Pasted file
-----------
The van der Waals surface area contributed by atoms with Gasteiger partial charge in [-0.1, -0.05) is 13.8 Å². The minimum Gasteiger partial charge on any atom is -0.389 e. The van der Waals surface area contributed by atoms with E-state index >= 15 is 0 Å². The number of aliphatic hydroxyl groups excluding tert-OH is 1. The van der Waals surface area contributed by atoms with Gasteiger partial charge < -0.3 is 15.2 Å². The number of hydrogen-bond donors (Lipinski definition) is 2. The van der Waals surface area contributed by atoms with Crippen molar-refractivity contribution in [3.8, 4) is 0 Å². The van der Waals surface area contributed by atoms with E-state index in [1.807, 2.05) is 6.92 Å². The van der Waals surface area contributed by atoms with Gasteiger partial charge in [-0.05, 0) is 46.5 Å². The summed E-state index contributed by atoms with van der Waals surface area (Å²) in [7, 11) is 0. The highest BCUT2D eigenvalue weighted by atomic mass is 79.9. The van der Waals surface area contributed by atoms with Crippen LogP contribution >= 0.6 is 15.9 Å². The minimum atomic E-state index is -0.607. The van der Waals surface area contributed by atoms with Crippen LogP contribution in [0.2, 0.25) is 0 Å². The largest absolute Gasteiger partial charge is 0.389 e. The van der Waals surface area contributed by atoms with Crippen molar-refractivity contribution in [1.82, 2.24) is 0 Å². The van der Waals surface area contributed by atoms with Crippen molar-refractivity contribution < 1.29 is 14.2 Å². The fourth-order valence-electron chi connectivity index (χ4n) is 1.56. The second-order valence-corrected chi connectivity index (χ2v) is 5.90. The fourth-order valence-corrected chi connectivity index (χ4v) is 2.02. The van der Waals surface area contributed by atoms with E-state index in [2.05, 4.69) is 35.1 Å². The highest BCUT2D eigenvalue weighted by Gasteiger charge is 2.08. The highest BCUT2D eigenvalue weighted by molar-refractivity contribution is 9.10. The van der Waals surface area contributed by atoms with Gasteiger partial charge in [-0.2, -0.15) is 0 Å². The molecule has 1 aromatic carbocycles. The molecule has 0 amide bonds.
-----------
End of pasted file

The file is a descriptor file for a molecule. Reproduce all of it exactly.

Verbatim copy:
The van der Waals surface area contributed by atoms with Gasteiger partial charge in [-0.1, -0.05) is 13.8 Å². The minimum Gasteiger partial charge on any atom is -0.389 e. The van der Waals surface area contributed by atoms with E-state index >= 15 is 0 Å². The number of aliphatic hydroxyl groups excluding tert-OH is 1. The van der Waals surface area contributed by atoms with Gasteiger partial charge < -0.3 is 15.2 Å². The number of hydrogen-bond donors (Lipinski definition) is 2. The van der Waals surface area contributed by atoms with Crippen molar-refractivity contribution in [3.8, 4) is 0 Å². The van der Waals surface area contributed by atoms with E-state index in [1.807, 2.05) is 6.92 Å². The van der Waals surface area contributed by atoms with Gasteiger partial charge in [-0.05, 0) is 46.5 Å². The summed E-state index contributed by atoms with van der Waals surface area (Å²) in [7, 11) is 0. The highest BCUT2D eigenvalue weighted by atomic mass is 79.9. The van der Waals surface area contributed by atoms with Crippen LogP contribution >= 0.6 is 15.9 Å². The minimum atomic E-state index is -0.607. The van der Waals surface area contributed by atoms with Crippen LogP contribution in [0.2, 0.25) is 0 Å². The largest absolute Gasteiger partial charge is 0.389 e. The van der Waals surface area contributed by atoms with Crippen molar-refractivity contribution in [1.82, 2.24) is 0 Å². The van der Waals surface area contributed by atoms with Crippen molar-refractivity contribution < 1.29 is 14.2 Å². The fourth-order valence-electron chi connectivity index (χ4n) is 1.56. The second-order valence-corrected chi connectivity index (χ2v) is 5.90. The fourth-order valence-corrected chi connectivity index (χ4v) is 2.02. The van der Waals surface area contributed by atoms with E-state index in [2.05, 4.69) is 35.1 Å². The highest BCUT2D eigenvalue weighted by Gasteiger charge is 2.08. The highest BCUT2D eigenvalue weighted by molar-refractivity contribution is 9.10. The van der Waals surface area contributed by atoms with Gasteiger partial charge in [-0.2, -0.15) is 0 Å². The molecule has 1 aromatic carbocycles. The molecule has 0 amide bonds.